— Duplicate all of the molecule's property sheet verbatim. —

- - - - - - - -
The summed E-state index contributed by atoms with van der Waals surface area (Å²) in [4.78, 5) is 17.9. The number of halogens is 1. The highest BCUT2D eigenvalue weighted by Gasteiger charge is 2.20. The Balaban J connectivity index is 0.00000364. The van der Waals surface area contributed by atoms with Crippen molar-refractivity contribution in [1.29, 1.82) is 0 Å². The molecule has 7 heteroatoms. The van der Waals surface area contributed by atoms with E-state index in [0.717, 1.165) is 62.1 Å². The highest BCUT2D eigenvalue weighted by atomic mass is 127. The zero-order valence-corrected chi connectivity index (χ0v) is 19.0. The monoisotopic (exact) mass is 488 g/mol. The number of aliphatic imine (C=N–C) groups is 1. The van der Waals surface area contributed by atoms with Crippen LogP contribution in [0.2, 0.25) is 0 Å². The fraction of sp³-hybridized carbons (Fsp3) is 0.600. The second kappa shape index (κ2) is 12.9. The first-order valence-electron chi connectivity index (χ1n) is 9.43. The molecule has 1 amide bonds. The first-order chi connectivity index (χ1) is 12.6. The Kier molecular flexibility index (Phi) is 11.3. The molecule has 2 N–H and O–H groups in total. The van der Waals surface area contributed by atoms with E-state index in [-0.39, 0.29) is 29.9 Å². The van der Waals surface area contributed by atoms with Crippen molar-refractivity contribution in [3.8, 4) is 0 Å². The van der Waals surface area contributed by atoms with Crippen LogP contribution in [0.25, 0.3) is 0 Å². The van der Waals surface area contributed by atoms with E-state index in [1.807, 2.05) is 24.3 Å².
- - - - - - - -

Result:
The summed E-state index contributed by atoms with van der Waals surface area (Å²) in [4.78, 5) is 17.9. The number of halogens is 1. The highest BCUT2D eigenvalue weighted by Gasteiger charge is 2.20. The Balaban J connectivity index is 0.00000364. The van der Waals surface area contributed by atoms with Crippen molar-refractivity contribution in [1.29, 1.82) is 0 Å². The molecule has 7 heteroatoms. The van der Waals surface area contributed by atoms with E-state index in [0.717, 1.165) is 62.1 Å². The highest BCUT2D eigenvalue weighted by atomic mass is 127. The zero-order valence-corrected chi connectivity index (χ0v) is 19.0. The monoisotopic (exact) mass is 488 g/mol. The number of aliphatic imine (C=N–C) groups is 1. The van der Waals surface area contributed by atoms with Crippen LogP contribution in [0.2, 0.25) is 0 Å². The fraction of sp³-hybridized carbons (Fsp3) is 0.600. The second kappa shape index (κ2) is 12.9. The first-order valence-electron chi connectivity index (χ1n) is 9.43. The molecule has 1 amide bonds. The first-order chi connectivity index (χ1) is 12.6. The Kier molecular flexibility index (Phi) is 11.3. The molecule has 2 N–H and O–H groups in total. The van der Waals surface area contributed by atoms with E-state index in [-0.39, 0.29) is 29.9 Å². The van der Waals surface area contributed by atoms with Crippen molar-refractivity contribution in [3.8, 4) is 0 Å². The van der Waals surface area contributed by atoms with Crippen LogP contribution in [0.25, 0.3) is 0 Å². The van der Waals surface area contributed by atoms with E-state index in [1.807, 2.05) is 24.3 Å².